• Charles - Sometimes I want to snoop the traffic that is going through an iPhone app. Setting up Charles makes it pretty easy to do just that.
  • Color Picker: Must have. Choose whatever color you want and then it will output a UIColor or NSColor for you.
  • Git: I am now exclusively on Git for version control. Thanks, GitHub.
  • HockeyApp - I am using Hockey for handling crash reports. Microsoft bought them a few years ago and continues to improve the service with other features, but I find the crash reporting to be the only indispensable function. At least until I can learn to trust iTunes Connect.
  • Hyper - I am using more Electron apps by the year it seems. Hyper is a replacement for Terminal built on Electron. I don’t do anything special with it over the bundled Terminal app. I just like how it looks. I am such a Mac user.
  • Kaleidoscope - I have never been a fan of the bundled merging tools with Xcode. Kaleidoscope is vital to my workflow when running diffs on my Git commits. It’s too bad this is seemingly abandonware. It’s a great app that I plan to keep using until it no longer launches.
  • Patterns: I don't think I will ever fully grasp Regular Expression syntax. Patterns makes it easier for me to fumble around trying to build and test a regex compared to doing sample finds in Sublime Text.
  • QuickRadar - The RadarWeb UI still sucks. QuickRadar makes me more likely to file bugs because it is in my Dock, it can cross-post to OpenRadar, and it has never crashed or lost a bug report while I was trying to submit it.
  • Realm Browser - Core Data is trash. I’d use Realm for every app if I could. Since Realm uses a custom format for its database you need an app to inspect it. For SQLite you use Base. For Realm, you use this.
  • Paw - I keep a Paw document for each API that I interact with so that I can quickly test out API calls to see what the JSON returned is.
  • Sketch - If you work with a designer they are most likely using Sketch. Keeping a copy nearby so you can inspect files is handy. I also use it for my super rudimentary design on this site.
  • Slender - If you're using Xcode I bet you have a few assets in your Xcode project that are no longer in use. Those kilobytes are wasting your customers' bandwidth and yours. Slender analyzes your Xcode project and finds those assets that are no longer in use so you can safely delete them.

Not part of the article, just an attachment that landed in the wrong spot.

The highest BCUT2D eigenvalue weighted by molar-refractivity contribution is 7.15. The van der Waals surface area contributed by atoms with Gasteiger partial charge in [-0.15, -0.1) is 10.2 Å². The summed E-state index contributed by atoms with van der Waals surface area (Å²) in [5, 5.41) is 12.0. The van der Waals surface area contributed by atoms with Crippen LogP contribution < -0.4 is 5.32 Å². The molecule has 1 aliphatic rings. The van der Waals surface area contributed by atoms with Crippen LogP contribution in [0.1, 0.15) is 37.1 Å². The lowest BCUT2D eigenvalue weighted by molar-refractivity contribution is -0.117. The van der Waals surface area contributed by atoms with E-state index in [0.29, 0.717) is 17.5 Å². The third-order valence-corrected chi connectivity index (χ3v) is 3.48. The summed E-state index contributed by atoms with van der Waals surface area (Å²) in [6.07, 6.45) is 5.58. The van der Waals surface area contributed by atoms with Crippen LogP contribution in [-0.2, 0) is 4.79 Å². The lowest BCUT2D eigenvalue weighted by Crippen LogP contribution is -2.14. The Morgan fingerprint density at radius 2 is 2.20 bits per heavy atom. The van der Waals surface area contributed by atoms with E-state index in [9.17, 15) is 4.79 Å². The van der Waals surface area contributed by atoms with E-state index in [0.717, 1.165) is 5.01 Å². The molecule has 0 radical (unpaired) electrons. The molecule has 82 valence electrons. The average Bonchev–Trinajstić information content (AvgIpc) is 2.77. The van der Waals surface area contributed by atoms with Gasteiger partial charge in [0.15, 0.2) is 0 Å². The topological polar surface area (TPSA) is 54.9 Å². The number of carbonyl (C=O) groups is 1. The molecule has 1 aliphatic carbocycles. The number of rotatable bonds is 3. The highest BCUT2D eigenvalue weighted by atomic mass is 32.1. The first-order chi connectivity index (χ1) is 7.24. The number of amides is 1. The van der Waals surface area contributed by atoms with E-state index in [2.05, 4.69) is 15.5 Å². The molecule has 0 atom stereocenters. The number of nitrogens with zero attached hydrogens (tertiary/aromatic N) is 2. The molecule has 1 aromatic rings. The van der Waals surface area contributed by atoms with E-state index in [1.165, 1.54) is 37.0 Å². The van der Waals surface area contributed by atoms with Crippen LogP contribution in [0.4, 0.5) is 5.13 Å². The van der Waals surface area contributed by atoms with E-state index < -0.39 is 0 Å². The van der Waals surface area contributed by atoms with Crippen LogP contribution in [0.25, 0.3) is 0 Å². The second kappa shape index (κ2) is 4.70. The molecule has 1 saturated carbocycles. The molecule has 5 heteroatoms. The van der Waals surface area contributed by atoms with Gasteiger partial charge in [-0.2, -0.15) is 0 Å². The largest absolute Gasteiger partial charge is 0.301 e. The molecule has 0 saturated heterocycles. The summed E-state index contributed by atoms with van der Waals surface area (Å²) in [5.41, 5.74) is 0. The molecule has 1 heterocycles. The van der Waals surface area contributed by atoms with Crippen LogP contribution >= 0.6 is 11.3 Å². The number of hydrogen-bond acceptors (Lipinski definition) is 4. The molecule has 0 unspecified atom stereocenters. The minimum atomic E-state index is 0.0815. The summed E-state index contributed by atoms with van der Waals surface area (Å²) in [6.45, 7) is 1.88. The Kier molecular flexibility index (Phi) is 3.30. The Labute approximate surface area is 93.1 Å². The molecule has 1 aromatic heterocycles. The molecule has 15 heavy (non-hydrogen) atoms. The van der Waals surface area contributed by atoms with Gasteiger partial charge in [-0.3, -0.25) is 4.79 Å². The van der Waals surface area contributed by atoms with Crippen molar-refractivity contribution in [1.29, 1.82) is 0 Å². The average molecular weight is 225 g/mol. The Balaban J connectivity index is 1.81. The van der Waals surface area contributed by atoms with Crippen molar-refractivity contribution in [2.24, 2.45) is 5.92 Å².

• Slack - If you work for a startup, you are contractually required to use Slack at this point.
  • VS Code - If you take all the disdain I have for Xcode and inverted it, you’d have my affection for Visual Studio Code. A powerful programmer IDE that gets meaningful monthly updates and has a vibrant, useful plugin community? I’m in love.
  • xScope - I use xScope to detect colors on various UI elements, check alignment of controls and to measure the distance between objects. If you (or your designers) are meticulous about your UI, it's an essential utility.

User Tools

  • Acorn - Acorn is my favorite image editor for the Mac. It's fast, intuitive and looks pretty neat too.
  • Backblaze - While I primarily rely on Time Machine for my backups, I also subscribe to Backblaze to offload the contents of my hard drive to the Internet for when I am burglarized for the third time this decade.
  • iStat Menus - Since Swift enjoy eating CPUs for breakfast, I like to have a quick way to see how taxed my system is during compilation. iStat sits in my menu bar and gives me all the essential info I need.
  • OmniOutliner Pro - When I am doing more complex writing projects than a blog post, I outline the entire thing in OmniOutliner. The ability to have drop-down fields is one of my secret weapons. Love that.
  • Pastebot - I never thought I would be one of those clipboard manager people, but Pastebot is so simple that I converted. The ability to sync my clipboard over iCloud is honestly what won me over. It’s like Handoff’s copy/paste support, but reliable.
  • PDF Expert - Preview is a fine PDF viewer, but I’ve come to adore PDF Expert because of its editing capabilities and super easy signing of documents.
  • Rocket - If you’ve adapted to using Slack for throwing emojis out, Slack brings that functionality to your Mac. Now I can easily throw out a 💯without a few keystrokes.
  • Soulver: Soulver is the best calculator app on the planet. There is no debate.
  • The Unarchiver - A file extraction utility is somewhat of an unsung hero, but when you need it, it's good to have a utility that is robust and can fit almost any bill. The Unarchiver does that and does it well.
  • TunnelBear - Since the United States Congress seems keen to allow ISPs to sell all my data without my consent, I tend to run a VPN as much as possible these days. TunnelBear is my preferred one for the last few years. It doesn’t hurt that their branding is adorable.
  • Twitter for Mac - You probably use Tweetbot, but I actually prefer the official Twitter client for desktop tweeting. Sorry to all those offended.
  • Ulysses - I wrote this entire post in Ulysses. In fact, I do most of my writing in Ulysses these days. It’s both a fantastic Mac and iOS app.
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By Justin Williams

This is a two sentence bio. There are many like it, but this one is mine.